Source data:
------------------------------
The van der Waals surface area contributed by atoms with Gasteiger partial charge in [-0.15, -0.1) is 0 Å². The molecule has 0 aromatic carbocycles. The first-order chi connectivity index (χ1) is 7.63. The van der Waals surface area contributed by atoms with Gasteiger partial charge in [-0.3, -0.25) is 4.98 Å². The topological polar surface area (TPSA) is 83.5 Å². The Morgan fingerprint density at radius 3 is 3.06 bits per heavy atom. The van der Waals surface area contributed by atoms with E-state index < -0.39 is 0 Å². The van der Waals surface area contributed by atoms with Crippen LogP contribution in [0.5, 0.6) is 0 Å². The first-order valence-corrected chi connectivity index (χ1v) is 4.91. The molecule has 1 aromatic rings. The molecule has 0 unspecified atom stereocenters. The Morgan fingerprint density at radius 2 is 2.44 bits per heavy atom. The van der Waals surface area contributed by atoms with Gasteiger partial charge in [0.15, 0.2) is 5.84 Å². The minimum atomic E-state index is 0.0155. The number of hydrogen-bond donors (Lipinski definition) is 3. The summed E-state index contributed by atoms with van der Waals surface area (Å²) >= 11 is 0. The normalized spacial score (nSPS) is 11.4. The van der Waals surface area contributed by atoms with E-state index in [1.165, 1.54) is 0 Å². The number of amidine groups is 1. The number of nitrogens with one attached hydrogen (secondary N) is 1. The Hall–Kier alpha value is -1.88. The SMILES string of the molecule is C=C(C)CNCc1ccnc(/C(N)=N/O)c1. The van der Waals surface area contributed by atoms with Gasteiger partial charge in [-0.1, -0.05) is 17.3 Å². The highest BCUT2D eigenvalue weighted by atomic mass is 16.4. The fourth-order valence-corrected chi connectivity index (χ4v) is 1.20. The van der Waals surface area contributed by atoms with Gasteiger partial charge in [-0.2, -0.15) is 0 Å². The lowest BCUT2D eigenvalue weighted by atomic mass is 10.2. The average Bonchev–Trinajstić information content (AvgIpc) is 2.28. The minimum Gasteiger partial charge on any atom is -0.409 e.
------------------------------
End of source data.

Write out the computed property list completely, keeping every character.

The van der Waals surface area contributed by atoms with Gasteiger partial charge in [-0.15, -0.1) is 0 Å². The molecule has 0 aromatic carbocycles. The first-order chi connectivity index (χ1) is 7.63. The van der Waals surface area contributed by atoms with Gasteiger partial charge in [-0.3, -0.25) is 4.98 Å². The topological polar surface area (TPSA) is 83.5 Å². The Morgan fingerprint density at radius 3 is 3.06 bits per heavy atom. The van der Waals surface area contributed by atoms with E-state index < -0.39 is 0 Å². The van der Waals surface area contributed by atoms with Crippen LogP contribution in [0.5, 0.6) is 0 Å². The first-order valence-corrected chi connectivity index (χ1v) is 4.91. The molecule has 1 aromatic rings. The molecule has 0 unspecified atom stereocenters. The Morgan fingerprint density at radius 2 is 2.44 bits per heavy atom. The van der Waals surface area contributed by atoms with Gasteiger partial charge in [0.15, 0.2) is 5.84 Å². The minimum atomic E-state index is 0.0155. The number of hydrogen-bond donors (Lipinski definition) is 3. The summed E-state index contributed by atoms with van der Waals surface area (Å²) >= 11 is 0. The normalized spacial score (nSPS) is 11.4. The van der Waals surface area contributed by atoms with E-state index in [1.165, 1.54) is 0 Å². The number of amidine groups is 1. The number of nitrogens with one attached hydrogen (secondary N) is 1. The Hall–Kier alpha value is -1.88. The SMILES string of the molecule is C=C(C)CNCc1ccnc(/C(N)=N/O)c1. The van der Waals surface area contributed by atoms with Gasteiger partial charge in [-0.1, -0.05) is 17.3 Å². The highest BCUT2D eigenvalue weighted by atomic mass is 16.4. The fourth-order valence-corrected chi connectivity index (χ4v) is 1.20. The van der Waals surface area contributed by atoms with Gasteiger partial charge in [-0.2, -0.15) is 0 Å². The lowest BCUT2D eigenvalue weighted by atomic mass is 10.2. The average Bonchev–Trinajstić information content (AvgIpc) is 2.28. The minimum Gasteiger partial charge on any atom is -0.409 e.